I have also been in touch with David Alfaro who lives in Costa Rica, writes the Scrum Costa Rica blog and co-ordinated the first ScrumMaster training in Costa Rica. We are organizing a separate presentation for the University after the regular courses have finished and I hope this attracts a good crowd also.

A trip to Costa Rica would be no fun if it were all work and so we have wrapped the 3 days of courses with 5 days of sight-seeing and activities. It should be great and I’ll post a report with a few photo’s when I return.


Agile Project Management in Alaska

Anchorage I have just returned from a great trip to Alaska. It was made possible by a request to speak at the PMI Alaska chapter and deliver two one-day training courses. Alaska is one of those places I have always wanted to visit and so I took the family and extended the trip to include a mini vacation.
 
The Work
For a city with a relatively small population (360,000) they have an active and well attended PMI Chapter. Over 70 people turned out for my dinner presentation on “Leading Agile Teams” and then we had 40 people each day for the one day classes.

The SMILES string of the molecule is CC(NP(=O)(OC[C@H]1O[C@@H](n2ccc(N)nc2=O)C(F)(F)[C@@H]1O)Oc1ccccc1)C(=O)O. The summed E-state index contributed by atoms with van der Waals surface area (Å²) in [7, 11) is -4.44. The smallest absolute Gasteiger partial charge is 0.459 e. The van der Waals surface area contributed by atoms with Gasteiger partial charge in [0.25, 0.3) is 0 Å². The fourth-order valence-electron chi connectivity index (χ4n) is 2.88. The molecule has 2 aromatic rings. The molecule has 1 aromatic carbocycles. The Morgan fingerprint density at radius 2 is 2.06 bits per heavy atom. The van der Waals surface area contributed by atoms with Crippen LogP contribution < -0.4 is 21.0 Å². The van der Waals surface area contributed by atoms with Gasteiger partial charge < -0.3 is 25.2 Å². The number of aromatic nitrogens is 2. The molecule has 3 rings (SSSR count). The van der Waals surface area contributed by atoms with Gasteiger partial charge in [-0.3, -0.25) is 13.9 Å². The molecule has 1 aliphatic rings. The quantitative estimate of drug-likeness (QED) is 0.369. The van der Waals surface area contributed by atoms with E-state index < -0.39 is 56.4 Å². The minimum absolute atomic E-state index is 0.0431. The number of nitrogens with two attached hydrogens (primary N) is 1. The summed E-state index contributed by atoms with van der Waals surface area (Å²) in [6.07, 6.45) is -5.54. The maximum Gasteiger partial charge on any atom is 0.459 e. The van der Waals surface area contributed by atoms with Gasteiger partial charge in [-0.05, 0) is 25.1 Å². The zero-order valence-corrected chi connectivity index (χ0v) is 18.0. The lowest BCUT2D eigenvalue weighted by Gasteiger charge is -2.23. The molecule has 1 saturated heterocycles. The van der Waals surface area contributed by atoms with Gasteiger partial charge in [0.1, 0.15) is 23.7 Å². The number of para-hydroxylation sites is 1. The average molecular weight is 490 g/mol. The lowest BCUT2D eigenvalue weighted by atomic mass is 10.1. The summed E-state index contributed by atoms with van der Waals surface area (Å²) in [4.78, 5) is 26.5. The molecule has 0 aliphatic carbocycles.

Both were new classes, the first “Agile Project Mechanics” was a one day class focussed on agile processes, agile planning and estimating, etc. The second one day class, “Agile Project Dynamics” which was all about the people side of projects, building empowered teams and leadership rather than management. I was a bit hesitant about separating these topics since I think you need a combination of mechanics and dynamics; but as it turned out most people attended both days and so a balance was achieved.
 
Agile Beyond IT
The group was more diverse than I am used to. When I teach the SeminarsWorld course normally the attendees come from the IT industry. In Anchorage we had IT, construction and engineering managers, a fireman, and local authority project managers.